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I Don’t Like It When Men Tell Me How to Be a Feminist


One of the most remarkable features of Richard Cohen’s regrettable treatise on twerking was the assertion that Miley Cyrus’ booty dance set feminism “back on its heels.” I give Richard Cohen credit for pretending to give a shit about feminism, but I think he’s being unrealistic here. If feminists got all wee-wee’d up about every sexy photo or dance featuring a female model or entertainer, we’d literally–LITERALLY–be angry all the time. Plus, the issue is a nuanced one.

Sure, we are saturated with sexualized images of women. They’re everywhere. Can’t escape it. Sometimes it feels a little smothering. And I don’t think this is something does a great deal of good for feminism. I mean, the idea that women have to adhere to ridiculous beauty standards and are mainly here to serve as decoration is pretty darn troubling. On the other hand, as long as attractive people exist, people will enjoy looking at them, and I don’t necessarily have a problem with that. I enjoy the hell out of looking at sexy images of attractive men. Then again, sexy images of men aren’t plastered all over every available blank space in the universe. Still, the point stands: people like looking at purty people. I can’t do a damn thing about that and I’m not sure I’d want to even if I could.

And then there’s the fact that entertainers are going to trade on their looks because a.) it’s profitable and b.) it’s fun. Let’s face it: it’s fun to have people think you’re hawt. (In most–non-creepy–contexts.) IT’S FLATTERING. And I suspect even the most well-meaning feminist or feminist-sympahizer can understand that.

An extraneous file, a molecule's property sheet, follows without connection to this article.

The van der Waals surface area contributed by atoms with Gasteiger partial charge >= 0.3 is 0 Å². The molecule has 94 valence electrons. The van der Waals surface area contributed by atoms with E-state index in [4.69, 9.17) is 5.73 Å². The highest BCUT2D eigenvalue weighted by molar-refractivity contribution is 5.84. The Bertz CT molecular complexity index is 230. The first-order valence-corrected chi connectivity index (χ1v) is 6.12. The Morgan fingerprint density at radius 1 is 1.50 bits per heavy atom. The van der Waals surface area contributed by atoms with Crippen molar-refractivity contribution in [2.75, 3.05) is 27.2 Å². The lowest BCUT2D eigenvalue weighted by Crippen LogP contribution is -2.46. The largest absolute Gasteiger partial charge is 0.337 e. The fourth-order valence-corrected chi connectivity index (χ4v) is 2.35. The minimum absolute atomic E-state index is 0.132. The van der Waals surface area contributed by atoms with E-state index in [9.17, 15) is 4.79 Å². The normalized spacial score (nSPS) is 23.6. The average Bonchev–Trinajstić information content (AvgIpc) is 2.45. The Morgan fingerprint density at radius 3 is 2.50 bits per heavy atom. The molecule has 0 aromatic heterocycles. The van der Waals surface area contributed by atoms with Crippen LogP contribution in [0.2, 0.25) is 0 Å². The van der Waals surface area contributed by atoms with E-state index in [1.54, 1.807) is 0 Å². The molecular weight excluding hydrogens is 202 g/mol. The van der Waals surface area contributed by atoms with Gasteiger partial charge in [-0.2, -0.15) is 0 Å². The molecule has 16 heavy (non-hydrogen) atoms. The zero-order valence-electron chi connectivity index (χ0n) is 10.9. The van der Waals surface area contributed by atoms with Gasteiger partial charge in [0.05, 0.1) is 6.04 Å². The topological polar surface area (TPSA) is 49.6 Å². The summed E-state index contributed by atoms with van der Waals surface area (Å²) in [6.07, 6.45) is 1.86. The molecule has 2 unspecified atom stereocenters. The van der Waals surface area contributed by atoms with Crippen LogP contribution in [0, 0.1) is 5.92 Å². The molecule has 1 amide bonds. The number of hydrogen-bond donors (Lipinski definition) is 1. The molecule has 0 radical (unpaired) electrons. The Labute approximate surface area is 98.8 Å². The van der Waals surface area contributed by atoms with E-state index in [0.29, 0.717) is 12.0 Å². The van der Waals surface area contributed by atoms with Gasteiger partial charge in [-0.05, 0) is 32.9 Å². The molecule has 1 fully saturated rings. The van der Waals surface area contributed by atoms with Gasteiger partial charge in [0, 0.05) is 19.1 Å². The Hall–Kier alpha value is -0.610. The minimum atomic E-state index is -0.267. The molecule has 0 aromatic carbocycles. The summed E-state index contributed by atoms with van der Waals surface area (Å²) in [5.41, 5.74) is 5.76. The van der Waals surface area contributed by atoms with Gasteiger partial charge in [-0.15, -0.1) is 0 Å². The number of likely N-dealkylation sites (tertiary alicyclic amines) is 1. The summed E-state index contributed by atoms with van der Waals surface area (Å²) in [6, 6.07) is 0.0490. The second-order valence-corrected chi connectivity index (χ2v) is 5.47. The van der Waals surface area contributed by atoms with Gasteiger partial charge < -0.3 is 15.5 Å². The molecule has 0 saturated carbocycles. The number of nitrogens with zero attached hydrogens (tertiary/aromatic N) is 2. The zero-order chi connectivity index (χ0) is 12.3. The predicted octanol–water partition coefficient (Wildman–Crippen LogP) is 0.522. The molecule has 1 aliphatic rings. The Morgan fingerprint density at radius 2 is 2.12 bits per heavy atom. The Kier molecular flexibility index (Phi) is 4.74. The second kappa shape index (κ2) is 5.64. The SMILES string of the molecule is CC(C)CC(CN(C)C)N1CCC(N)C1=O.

So, thanks, Richard Cohen, but I’m not going to worry about Miley Cyrus trying erase her saccharine kiddie star image with some badly-executed twerking. And I’m not going to clutch my pearls and retire to my fainting couch when Beyonce struts the stage in some skimpy get-up. I have mixed feelings about these women trading on their looks for fame and validation, but they’re hardly alone in doing so. Furthermore I’m allowed to have nuanced feelings about such things. I decide for myself how to do feminism, men. You don’t get to tell me how to do it.

Also, if feminists got upset about all the sexy twerking and annilingus and the other sexy things the kids are doing these days, we’d be accused of being fat, jealous prudes.

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